FROM M16 TO JOHN 3:16 

Don Quilao gave up guns for the Bible and never looked back

 By Jane Taguicana

When Don Quilao got a letter to be a part of the Canadian delegation to Asia in the fall of 2012, he thought it was a spam and decided to set it aside. Two days later, the prime minister’s office called to ask for the documents, to which he confusingly replied: “What documents?” A few days later, the internationally-renowned inspirational speaker was in India, Philippines and Hong Kong with then Prime Minister Stephen Harper and other delegates.

The trip is far from the talks he gives on the power of the Holy Spirit or God’s love, but Don, 55, says his selection to be a part of the delegation is a testament to one of his favourite verses in the Bible, “Everything works for good for those who love the Lord.” Don is heavily involved in the Filipino community through the Archdiocesan Filipino Catholic Mission, where Don serves as an Assistant Director and Head of Education and Formation Ministry.

Cheering him on was the Archdiocese of Toronto, which he’s been leading through the Filipino-Canadian Catholic Charismatic Prayer Communities (FCCCPC). He was also then active at the Catholic Charismatic Renewal Council (CCRC) where he served as a councilor first and then chairman.


Don’s modest background started in Bataan. He’s the fifth of 11 siblings.

In his many talks, he always recounts his humble beginning as a son of a farmer. At an early age, he also learned to use guns. “Having a gun is part of our lives. It’s our hobby and it’s used for  our own protection.” Upon entering the charismatic movement at the age of 19, Don said giving up these firearms was the last thing he did to complete his transformation.

But when her then girlfriend, Norma Abuyo, brought him to one of the many charismatic fellowships he’ll soon regularly attend, he knew his gun-carrying days would soon be over. “I used to own an M16 but now I love John 3:16,” he says of his new mantra.

But didn’t the charismatic movement’s dancing, joyful singing and constant shouting of “Amen!” also contradicted the machismo culture he grew up in? “Initially it was awkward but as I go along and keep hearing the teachings, I got excited,” Don said.

Don was never really comfortable with public speaking. But he soon learned that his dreams were different from God’s plan. Soon after, he started giving his first talk. He became the head servant of the Joy of the Lord Foundation International and started preaching around the Philippines.

“The more you put God first, the more God will bless you. “

In the early 90s, Don started preaching in the U.S. and Canada, then in Asia, Australia and Europe. He became the chairman of the Catholic Lay Preachers of the Philippines and served as spiritual adviser to the Servants of Christ and Mary Community, Living Bread Prayer Community and Asian Development Bank Prayer Group.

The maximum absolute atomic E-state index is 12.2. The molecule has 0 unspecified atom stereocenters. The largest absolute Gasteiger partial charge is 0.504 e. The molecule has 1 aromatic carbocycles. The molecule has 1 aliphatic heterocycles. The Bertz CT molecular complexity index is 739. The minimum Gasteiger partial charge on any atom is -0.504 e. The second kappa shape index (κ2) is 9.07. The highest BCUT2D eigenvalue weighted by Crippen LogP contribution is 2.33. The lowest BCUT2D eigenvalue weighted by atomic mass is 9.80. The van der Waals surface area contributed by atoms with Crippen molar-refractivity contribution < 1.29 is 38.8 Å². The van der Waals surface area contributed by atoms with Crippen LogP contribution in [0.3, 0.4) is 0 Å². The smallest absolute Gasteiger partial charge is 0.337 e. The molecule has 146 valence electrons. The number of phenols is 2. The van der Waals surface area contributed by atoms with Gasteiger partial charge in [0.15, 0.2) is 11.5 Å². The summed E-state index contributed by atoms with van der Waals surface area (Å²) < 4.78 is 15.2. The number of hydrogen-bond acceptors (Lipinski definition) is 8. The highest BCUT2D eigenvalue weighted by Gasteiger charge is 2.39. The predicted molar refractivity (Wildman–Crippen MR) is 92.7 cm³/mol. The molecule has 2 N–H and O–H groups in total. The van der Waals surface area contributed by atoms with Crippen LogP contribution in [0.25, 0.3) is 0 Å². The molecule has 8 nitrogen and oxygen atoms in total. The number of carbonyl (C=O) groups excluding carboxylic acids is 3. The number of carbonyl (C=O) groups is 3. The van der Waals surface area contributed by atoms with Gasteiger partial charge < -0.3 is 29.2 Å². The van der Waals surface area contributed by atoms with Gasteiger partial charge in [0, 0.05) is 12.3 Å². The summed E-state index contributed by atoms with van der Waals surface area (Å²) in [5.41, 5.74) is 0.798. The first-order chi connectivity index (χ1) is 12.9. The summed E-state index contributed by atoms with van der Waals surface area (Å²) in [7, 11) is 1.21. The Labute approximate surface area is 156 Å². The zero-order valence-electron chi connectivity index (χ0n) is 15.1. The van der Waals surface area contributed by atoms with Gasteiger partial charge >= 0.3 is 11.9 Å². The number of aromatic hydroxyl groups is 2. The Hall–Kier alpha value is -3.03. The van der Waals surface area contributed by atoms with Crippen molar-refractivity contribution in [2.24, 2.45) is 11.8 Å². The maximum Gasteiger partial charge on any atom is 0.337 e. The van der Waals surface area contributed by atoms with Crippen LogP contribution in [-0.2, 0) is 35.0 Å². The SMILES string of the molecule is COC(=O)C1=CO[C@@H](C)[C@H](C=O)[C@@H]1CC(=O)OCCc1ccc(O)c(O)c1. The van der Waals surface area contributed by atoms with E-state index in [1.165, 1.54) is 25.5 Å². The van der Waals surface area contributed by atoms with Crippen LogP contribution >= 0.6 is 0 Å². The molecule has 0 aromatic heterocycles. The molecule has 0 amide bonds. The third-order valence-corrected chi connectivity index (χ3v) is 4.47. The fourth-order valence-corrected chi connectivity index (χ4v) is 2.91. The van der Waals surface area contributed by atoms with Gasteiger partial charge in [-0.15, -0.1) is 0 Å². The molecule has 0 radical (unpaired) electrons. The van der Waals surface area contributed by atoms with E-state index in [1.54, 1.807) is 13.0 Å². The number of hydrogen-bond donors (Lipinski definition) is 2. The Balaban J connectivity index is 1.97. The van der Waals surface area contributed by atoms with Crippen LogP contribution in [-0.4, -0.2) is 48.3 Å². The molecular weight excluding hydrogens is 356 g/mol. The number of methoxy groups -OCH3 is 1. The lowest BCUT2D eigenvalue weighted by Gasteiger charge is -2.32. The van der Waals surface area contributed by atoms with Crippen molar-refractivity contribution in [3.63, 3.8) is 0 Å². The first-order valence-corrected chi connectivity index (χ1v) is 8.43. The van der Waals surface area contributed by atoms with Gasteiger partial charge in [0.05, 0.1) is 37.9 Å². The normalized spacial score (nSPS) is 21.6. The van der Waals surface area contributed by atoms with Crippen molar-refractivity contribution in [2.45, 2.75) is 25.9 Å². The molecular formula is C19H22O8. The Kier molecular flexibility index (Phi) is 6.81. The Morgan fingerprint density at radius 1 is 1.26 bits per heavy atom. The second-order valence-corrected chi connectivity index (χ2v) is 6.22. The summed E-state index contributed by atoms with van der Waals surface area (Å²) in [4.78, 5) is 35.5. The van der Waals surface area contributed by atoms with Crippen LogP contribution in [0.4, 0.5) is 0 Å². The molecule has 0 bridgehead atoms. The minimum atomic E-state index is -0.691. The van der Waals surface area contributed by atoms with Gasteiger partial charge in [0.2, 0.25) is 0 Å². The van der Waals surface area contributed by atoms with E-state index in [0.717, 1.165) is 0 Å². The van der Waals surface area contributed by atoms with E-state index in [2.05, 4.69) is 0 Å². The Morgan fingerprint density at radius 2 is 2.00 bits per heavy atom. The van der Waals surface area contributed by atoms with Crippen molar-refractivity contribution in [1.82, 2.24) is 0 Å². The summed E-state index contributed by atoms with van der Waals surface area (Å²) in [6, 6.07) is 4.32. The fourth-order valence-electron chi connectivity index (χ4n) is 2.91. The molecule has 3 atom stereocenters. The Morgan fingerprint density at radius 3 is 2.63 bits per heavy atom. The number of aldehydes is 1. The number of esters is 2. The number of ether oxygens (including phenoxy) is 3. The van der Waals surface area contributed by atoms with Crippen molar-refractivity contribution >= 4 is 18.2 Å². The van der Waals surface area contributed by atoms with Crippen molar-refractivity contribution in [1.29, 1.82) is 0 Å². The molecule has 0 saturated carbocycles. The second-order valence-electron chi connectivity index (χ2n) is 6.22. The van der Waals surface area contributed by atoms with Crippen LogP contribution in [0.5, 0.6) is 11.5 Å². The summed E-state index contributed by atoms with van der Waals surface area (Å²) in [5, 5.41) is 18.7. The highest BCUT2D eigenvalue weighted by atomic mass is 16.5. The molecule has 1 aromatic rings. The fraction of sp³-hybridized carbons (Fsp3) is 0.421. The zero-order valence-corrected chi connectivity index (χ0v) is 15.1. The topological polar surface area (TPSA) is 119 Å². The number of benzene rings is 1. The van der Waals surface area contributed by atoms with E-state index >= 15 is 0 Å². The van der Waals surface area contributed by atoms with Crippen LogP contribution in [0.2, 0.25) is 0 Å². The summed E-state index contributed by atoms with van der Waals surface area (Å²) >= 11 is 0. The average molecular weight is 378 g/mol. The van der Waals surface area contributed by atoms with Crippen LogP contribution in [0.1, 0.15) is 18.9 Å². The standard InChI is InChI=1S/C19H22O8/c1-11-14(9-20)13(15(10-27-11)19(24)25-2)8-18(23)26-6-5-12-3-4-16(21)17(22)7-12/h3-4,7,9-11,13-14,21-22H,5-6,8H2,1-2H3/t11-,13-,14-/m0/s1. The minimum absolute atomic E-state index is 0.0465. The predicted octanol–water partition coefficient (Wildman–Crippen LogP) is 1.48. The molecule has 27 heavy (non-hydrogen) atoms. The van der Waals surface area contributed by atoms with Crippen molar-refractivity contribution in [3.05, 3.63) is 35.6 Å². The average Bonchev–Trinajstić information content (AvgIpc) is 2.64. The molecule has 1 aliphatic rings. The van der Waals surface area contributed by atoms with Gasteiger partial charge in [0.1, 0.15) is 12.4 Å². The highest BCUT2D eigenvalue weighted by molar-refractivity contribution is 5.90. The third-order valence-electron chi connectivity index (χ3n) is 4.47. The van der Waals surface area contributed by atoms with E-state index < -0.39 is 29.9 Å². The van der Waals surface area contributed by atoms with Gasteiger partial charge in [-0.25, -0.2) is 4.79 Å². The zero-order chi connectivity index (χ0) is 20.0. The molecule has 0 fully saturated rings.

Don was never lured by the life abroad. But he’s concerned there’s not enough job opportunities for his kids after graduating.

One night, when Don was watching TV , Fr. Patrick Payton of the Family Rosary Crusade came up with this message: “Filipinos are sent abroad to evangelize the world.” Don took it as a sign. He talked to his family about moving to Toronto but made a pact with them that their ministry shouldn’t su er with the move. “ e Lord should remain number one,” he told his wife, Tim, his twin daughters Anne and Grace, Mary and Maryjoy.


The road to holiness is never easy. Don must have faced them all: lawsuits, unsuccessful business ventures and even allegations of sexual misconduct. The only way he could surpass them, he said, is to treat challenges as normal part of living.

His greatest challenge occurred about two decades ago when his wife had to undergo a hysterectomy after giving birth to their youngest. Two days after, he was to leave for Los Angeles for a one-month speaking engagement, scheduled six months prior.

“I couldn’t decide,“ said Don recalling the time when he walked into the ICU. He reminded her that he’ll have to take care of God’s business so that God can take care of his. He flew the next day with his wife’s blessing. Norma survived.

As she was recovering, Tim, their eldest, contracted dengue fever. “Should I go home when I have a lot on my plate?” Don asked. “So, I prayed the same prayer: I will continue your work Oh Lord, but please take care of mine.”

Don described what happened next as a great miracle. There was another patient who had a much lighter case than Tim but didn’t make it. Don was never more convinced of the Lord’s power.

“The more you put God first, the more God will bless you.”


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